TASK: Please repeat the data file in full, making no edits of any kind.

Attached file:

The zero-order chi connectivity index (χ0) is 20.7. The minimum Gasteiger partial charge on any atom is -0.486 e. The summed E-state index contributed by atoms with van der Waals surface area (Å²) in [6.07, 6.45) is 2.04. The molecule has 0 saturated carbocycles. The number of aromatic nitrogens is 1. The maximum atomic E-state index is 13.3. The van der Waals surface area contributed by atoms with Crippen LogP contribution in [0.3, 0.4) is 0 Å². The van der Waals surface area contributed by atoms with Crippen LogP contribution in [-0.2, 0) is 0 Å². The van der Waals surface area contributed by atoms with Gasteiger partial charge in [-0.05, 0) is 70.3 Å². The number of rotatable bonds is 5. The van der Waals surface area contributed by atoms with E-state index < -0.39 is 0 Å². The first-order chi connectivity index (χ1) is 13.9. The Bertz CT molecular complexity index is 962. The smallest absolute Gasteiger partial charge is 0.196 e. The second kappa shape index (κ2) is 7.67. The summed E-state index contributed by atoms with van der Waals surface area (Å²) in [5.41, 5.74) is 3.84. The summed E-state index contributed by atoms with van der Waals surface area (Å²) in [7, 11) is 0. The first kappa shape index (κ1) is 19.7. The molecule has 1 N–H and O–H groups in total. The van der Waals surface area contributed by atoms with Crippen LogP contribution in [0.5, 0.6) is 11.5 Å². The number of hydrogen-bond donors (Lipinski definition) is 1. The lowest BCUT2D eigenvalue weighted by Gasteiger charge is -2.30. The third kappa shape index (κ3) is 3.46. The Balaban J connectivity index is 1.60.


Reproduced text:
The zero-order chi connectivity index (χ0) is 20.7. The minimum Gasteiger partial charge on any atom is -0.486 e. The summed E-state index contributed by atoms with van der Waals surface area (Å²) in [6.07, 6.45) is 2.04. The molecule has 0 saturated carbocycles. The number of aromatic nitrogens is 1. The maximum atomic E-state index is 13.3. The van der Waals surface area contributed by atoms with Crippen LogP contribution in [0.3, 0.4) is 0 Å². The van der Waals surface area contributed by atoms with Crippen LogP contribution in [-0.2, 0) is 0 Å². The van der Waals surface area contributed by atoms with Gasteiger partial charge in [-0.05, 0) is 70.3 Å². The number of rotatable bonds is 5. The van der Waals surface area contributed by atoms with E-state index < -0.39 is 0 Å². The first-order chi connectivity index (χ1) is 13.9. The Bertz CT molecular complexity index is 962. The smallest absolute Gasteiger partial charge is 0.196 e. The second kappa shape index (κ2) is 7.67. The summed E-state index contributed by atoms with van der Waals surface area (Å²) in [5.41, 5.74) is 3.84. The summed E-state index contributed by atoms with van der Waals surface area (Å²) in [7, 11) is 0. The first kappa shape index (κ1) is 19.7. The molecule has 1 N–H and O–H groups in total. The van der Waals surface area contributed by atoms with Crippen LogP contribution in [0.5, 0.6) is 11.5 Å². The number of hydrogen-bond donors (Lipinski definition) is 1. The lowest BCUT2D eigenvalue weighted by Gasteiger charge is -2.30. The third kappa shape index (κ3) is 3.46. The Balaban J connectivity index is 1.60.